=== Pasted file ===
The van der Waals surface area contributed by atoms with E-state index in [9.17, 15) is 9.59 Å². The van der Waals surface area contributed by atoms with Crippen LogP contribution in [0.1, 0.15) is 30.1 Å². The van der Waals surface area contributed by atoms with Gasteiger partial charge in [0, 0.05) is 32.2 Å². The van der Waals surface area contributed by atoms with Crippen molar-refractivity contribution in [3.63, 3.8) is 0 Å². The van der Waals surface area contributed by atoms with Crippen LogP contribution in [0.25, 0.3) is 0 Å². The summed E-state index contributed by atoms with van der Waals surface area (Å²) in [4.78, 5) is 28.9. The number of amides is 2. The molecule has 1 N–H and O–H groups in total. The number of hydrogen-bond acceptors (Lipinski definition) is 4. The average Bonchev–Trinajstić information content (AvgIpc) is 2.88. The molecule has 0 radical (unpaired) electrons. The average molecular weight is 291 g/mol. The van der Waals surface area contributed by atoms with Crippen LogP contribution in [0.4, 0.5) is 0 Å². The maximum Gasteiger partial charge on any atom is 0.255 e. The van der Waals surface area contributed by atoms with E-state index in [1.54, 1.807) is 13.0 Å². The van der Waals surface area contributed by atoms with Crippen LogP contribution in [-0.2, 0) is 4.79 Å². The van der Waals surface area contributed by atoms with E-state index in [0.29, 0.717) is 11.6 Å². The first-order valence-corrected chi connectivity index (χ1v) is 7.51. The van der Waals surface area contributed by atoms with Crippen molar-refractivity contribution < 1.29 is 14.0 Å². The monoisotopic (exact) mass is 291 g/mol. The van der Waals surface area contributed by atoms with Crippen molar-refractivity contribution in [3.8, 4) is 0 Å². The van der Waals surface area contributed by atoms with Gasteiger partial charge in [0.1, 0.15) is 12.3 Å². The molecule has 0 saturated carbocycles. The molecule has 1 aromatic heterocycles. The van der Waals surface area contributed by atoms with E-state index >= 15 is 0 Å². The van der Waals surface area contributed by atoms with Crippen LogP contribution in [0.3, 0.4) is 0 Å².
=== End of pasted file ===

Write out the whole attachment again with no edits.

The van der Waals surface area contributed by atoms with E-state index in [9.17, 15) is 9.59 Å². The van der Waals surface area contributed by atoms with Crippen LogP contribution in [0.1, 0.15) is 30.1 Å². The van der Waals surface area contributed by atoms with Gasteiger partial charge in [0, 0.05) is 32.2 Å². The van der Waals surface area contributed by atoms with Crippen molar-refractivity contribution in [3.63, 3.8) is 0 Å². The van der Waals surface area contributed by atoms with Crippen LogP contribution in [0.25, 0.3) is 0 Å². The summed E-state index contributed by atoms with van der Waals surface area (Å²) in [4.78, 5) is 28.9. The number of amides is 2. The molecule has 1 N–H and O–H groups in total. The number of hydrogen-bond acceptors (Lipinski definition) is 4. The average Bonchev–Trinajstić information content (AvgIpc) is 2.88. The molecule has 0 radical (unpaired) electrons. The average molecular weight is 291 g/mol. The van der Waals surface area contributed by atoms with Crippen LogP contribution in [0.4, 0.5) is 0 Å². The maximum Gasteiger partial charge on any atom is 0.255 e. The van der Waals surface area contributed by atoms with E-state index in [1.54, 1.807) is 13.0 Å². The van der Waals surface area contributed by atoms with Crippen LogP contribution in [-0.2, 0) is 4.79 Å². The van der Waals surface area contributed by atoms with E-state index in [0.29, 0.717) is 11.6 Å². The first-order valence-corrected chi connectivity index (χ1v) is 7.51. The van der Waals surface area contributed by atoms with Crippen molar-refractivity contribution < 1.29 is 14.0 Å². The monoisotopic (exact) mass is 291 g/mol. The van der Waals surface area contributed by atoms with Crippen molar-refractivity contribution in [3.8, 4) is 0 Å². The van der Waals surface area contributed by atoms with Gasteiger partial charge in [0.1, 0.15) is 12.3 Å². The molecule has 0 saturated carbocycles. The molecule has 1 aromatic heterocycles. The van der Waals surface area contributed by atoms with E-state index >= 15 is 0 Å². The van der Waals surface area contributed by atoms with Crippen LogP contribution in [0.3, 0.4) is 0 Å².